There have never been more options available for treating low testosterone. The goal of therapy should be to keep your body producing natural endogenous testosterone whilst topping up what you may be missing. By correctly balancing your testosterone and other hormones you will mitigate the symptoms associated with low testosterone levels. After your doctor diagnoses you for low testosterone you can set out finding the right treatment.
Common Treatments for Testosterone in the UK
- Sustanon®(Aspen), testosterone propionate 30 mg, testosterone phenylpropionate 60 mg, testosterone isocaproate 60 mg, and testosterone decanoate 100 mg/mL
- Nebido®(Bayer), testosterone undecanoate 250 mg/mL in a 4ml amp or vial dosed 1gm ever 10-14 weeks by slow intramuscular injection
- Testosterone Enantate (Non-proprietary) , testosterone enantate 250 mg/mL dosed 250mg every 10-14 days
- Virormone®(Nordic), testosterone propionate 50 mg/mL, 2-mL amp Short Acting Testosterone ester dosed 2-3 times weekly
- Alcohol Gels commercially prepared
- TESTIM®(Ferring),Gel, testosterone 50 mg/5 g tube, 30-tube pack
- TESTOGEL®(Besin),Gel, testosterone 50 mg/5 g sachet, 30-sachet packs
- TOSTRAN®(ProStrakan),Gel, testosterone 2% (10 mg/metered application), 60-g multidose dispenser
- Lipoderm based Testosterone creams for scrotal applications. These are non commercially available creams that can be applied to the scrotum.
- Oral Androgens for reducing SHGB. There are times when SHGB bind too much of your total testosterone. These androgens have helped significantly reduce those levels elevate free unbound testosterone.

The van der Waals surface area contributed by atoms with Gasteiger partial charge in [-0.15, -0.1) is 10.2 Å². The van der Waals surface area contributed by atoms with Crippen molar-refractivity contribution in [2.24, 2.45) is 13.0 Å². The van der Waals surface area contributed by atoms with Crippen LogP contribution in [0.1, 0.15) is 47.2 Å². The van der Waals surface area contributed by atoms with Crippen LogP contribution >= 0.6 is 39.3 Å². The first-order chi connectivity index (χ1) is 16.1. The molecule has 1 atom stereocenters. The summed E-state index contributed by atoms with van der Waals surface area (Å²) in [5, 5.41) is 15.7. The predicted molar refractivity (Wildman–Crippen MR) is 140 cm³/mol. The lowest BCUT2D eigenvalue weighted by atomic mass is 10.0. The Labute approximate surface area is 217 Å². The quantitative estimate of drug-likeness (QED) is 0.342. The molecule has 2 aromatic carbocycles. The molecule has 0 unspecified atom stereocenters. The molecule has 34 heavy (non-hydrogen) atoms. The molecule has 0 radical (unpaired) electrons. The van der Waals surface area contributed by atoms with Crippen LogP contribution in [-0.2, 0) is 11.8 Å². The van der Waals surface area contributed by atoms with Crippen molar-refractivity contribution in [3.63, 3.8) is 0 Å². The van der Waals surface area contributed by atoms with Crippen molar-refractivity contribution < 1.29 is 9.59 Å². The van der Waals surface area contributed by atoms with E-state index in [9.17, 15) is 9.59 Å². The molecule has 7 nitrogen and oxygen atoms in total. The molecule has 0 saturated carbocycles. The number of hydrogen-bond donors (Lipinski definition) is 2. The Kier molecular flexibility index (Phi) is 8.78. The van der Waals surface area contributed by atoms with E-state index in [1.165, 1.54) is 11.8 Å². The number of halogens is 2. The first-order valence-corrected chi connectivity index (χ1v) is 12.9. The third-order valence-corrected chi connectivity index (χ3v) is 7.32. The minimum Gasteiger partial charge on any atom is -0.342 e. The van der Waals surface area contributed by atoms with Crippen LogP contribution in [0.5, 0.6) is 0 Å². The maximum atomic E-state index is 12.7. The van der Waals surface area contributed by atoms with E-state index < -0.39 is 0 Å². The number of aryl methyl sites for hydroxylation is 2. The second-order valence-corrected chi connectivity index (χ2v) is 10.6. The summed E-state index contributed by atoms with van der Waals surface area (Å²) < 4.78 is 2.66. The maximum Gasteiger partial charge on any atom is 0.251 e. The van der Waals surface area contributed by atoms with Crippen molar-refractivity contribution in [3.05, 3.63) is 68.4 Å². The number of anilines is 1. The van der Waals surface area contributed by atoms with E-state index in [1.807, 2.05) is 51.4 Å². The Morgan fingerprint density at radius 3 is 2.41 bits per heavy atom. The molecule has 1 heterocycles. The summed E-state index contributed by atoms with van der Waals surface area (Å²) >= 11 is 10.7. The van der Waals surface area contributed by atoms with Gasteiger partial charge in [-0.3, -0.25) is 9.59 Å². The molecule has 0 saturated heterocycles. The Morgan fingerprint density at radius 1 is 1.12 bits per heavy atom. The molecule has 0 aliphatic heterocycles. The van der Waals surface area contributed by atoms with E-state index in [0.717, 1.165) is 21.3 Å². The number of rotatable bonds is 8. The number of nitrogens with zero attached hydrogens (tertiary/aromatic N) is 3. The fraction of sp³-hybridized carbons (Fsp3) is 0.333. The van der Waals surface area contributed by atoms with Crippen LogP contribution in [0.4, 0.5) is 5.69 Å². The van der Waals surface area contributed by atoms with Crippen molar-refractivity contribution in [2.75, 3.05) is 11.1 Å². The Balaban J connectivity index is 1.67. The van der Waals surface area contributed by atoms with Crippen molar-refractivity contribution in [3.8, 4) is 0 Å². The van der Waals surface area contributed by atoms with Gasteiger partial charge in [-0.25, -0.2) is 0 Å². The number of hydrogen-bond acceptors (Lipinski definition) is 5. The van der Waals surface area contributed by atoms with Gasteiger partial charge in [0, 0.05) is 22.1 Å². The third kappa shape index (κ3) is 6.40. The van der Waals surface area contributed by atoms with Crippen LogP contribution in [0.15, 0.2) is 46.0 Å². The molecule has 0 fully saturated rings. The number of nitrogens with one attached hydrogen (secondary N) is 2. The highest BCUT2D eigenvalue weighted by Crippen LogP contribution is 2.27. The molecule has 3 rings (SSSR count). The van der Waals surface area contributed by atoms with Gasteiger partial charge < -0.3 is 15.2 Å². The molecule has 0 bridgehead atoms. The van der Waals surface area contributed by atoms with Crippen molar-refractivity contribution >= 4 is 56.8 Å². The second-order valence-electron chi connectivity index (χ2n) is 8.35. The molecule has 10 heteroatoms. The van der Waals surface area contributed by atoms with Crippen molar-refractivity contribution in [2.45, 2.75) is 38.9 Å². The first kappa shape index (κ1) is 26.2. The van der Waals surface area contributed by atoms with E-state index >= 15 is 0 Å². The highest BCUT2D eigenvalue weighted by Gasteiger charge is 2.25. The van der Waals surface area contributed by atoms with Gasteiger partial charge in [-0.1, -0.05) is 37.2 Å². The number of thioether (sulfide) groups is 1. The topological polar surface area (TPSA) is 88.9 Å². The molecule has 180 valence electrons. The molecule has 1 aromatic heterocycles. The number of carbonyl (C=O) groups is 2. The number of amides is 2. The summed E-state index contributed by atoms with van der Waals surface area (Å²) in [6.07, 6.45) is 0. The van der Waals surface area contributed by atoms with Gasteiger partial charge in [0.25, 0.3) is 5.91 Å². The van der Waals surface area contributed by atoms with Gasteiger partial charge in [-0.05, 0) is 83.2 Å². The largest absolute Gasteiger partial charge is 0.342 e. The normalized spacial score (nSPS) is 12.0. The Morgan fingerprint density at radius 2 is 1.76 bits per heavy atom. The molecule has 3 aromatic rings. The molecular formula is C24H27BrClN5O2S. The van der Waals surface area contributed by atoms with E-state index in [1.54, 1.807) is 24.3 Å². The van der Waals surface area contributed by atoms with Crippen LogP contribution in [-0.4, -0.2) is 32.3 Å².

- HCG-Human Chorionic Gonadotrophin – used to help treat delayed puberty, undescended testes or oligospermia (low sperm count). This treatment can be used as monotherapy or as an adjunct with exogenous testosterone. Your doctor will discuss with you an individual treatment plan.
Our doctors will make every effort to focus on bespoke treatment and individualised care. There is no one size fits all or cookie cutter approach.
Your treatment could include a suitable testosterone ester or combination of esters dosed appropriately so you will need very little oestrogen control if any. HCG is on offer to maintain fertility helping with both the size and function of your testes.
When you start on TRT (testosterone replacement therapy) the body begins to sense the elevation of exogenous testosterone through it’s conversion to oestrogen and then over time begins to slow down the production of any of your endogenous testosterone.
You might not mind because the overall output of your endogenous testosterone was low or low normal to begin with. It may or may not completely shut down but it will be greatly diminished depending on how your body senses and responds to it. At the end of the day the benefit of TRT will outweigh the substandard levels and symptoms associated with it. When used in men as a therapeutic, HCG mimics the actions of gonadatrophins LH and to a lesser degree FSH. With HCG the testes are receiving a steady signal to produce more testosterone. Essentially you are bypassing the hypothalmus and the pituitary and providing a signal directly to the testes. This 3 part approach (Exogenous Testosterone, Oestrogen Control, and HCG) maintains function and size of your testes whilst also benefiting from exogenous testosterone.
What about oestrogen blockers or aromatase inhibitors, how do they make a difference?
We know that HCG signals the testes to produce keeping the circulation of testosterone flowing through signalling the testicles to “stay open for business” there will be a glut of testosterone which will most likely be converted by various tissues that contain the aromatase enzyme. To minimise the amount of oestrogen it’s important not to create an imbalance. Putting the right amount of testosterone in the right conditions will provide in most cases the right amount of oestrogen.
In some cases where dose reduction, diet and lifestyle alone doesn’t lower oestrogen, a small tablet called an aromatase inhibitor may be prescribed. This tablet was originally designed for woman undergoing breast cancer treatment to keep the levels of oestrogen in a women’s body very low and thus preventing oestrogen sensitive breast cancer for recurring.